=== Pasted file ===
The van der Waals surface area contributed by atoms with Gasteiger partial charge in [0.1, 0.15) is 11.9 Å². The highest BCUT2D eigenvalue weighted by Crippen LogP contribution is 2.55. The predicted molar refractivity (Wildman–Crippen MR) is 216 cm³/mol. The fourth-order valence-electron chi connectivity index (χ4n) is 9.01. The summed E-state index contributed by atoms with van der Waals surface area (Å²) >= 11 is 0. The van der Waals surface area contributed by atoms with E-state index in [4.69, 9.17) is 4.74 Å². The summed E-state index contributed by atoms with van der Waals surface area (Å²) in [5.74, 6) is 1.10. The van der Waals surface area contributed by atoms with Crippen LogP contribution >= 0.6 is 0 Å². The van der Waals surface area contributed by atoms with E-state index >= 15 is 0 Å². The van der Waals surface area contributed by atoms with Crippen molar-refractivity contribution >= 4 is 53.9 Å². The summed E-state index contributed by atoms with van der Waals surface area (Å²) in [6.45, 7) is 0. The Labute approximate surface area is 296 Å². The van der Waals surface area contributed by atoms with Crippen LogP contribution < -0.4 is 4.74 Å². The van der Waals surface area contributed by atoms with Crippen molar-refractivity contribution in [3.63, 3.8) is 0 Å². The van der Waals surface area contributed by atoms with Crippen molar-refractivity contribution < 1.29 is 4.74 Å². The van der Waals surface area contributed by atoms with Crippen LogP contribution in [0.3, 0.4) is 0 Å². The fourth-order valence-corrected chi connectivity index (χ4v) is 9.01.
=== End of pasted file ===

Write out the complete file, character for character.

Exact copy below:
The van der Waals surface area contributed by atoms with Gasteiger partial charge in [0.1, 0.15) is 11.9 Å². The highest BCUT2D eigenvalue weighted by Crippen LogP contribution is 2.55. The predicted molar refractivity (Wildman–Crippen MR) is 216 cm³/mol. The fourth-order valence-electron chi connectivity index (χ4n) is 9.01. The summed E-state index contributed by atoms with van der Waals surface area (Å²) >= 11 is 0. The van der Waals surface area contributed by atoms with E-state index in [4.69, 9.17) is 4.74 Å². The summed E-state index contributed by atoms with van der Waals surface area (Å²) in [5.74, 6) is 1.10. The van der Waals surface area contributed by atoms with Crippen LogP contribution >= 0.6 is 0 Å². The van der Waals surface area contributed by atoms with E-state index >= 15 is 0 Å². The van der Waals surface area contributed by atoms with Crippen molar-refractivity contribution >= 4 is 53.9 Å². The summed E-state index contributed by atoms with van der Waals surface area (Å²) in [6.45, 7) is 0. The Labute approximate surface area is 296 Å². The van der Waals surface area contributed by atoms with Crippen LogP contribution < -0.4 is 4.74 Å². The van der Waals surface area contributed by atoms with Crippen molar-refractivity contribution in [3.63, 3.8) is 0 Å². The van der Waals surface area contributed by atoms with Crippen molar-refractivity contribution < 1.29 is 4.74 Å². The van der Waals surface area contributed by atoms with Crippen LogP contribution in [0.3, 0.4) is 0 Å². The fourth-order valence-corrected chi connectivity index (χ4v) is 9.01.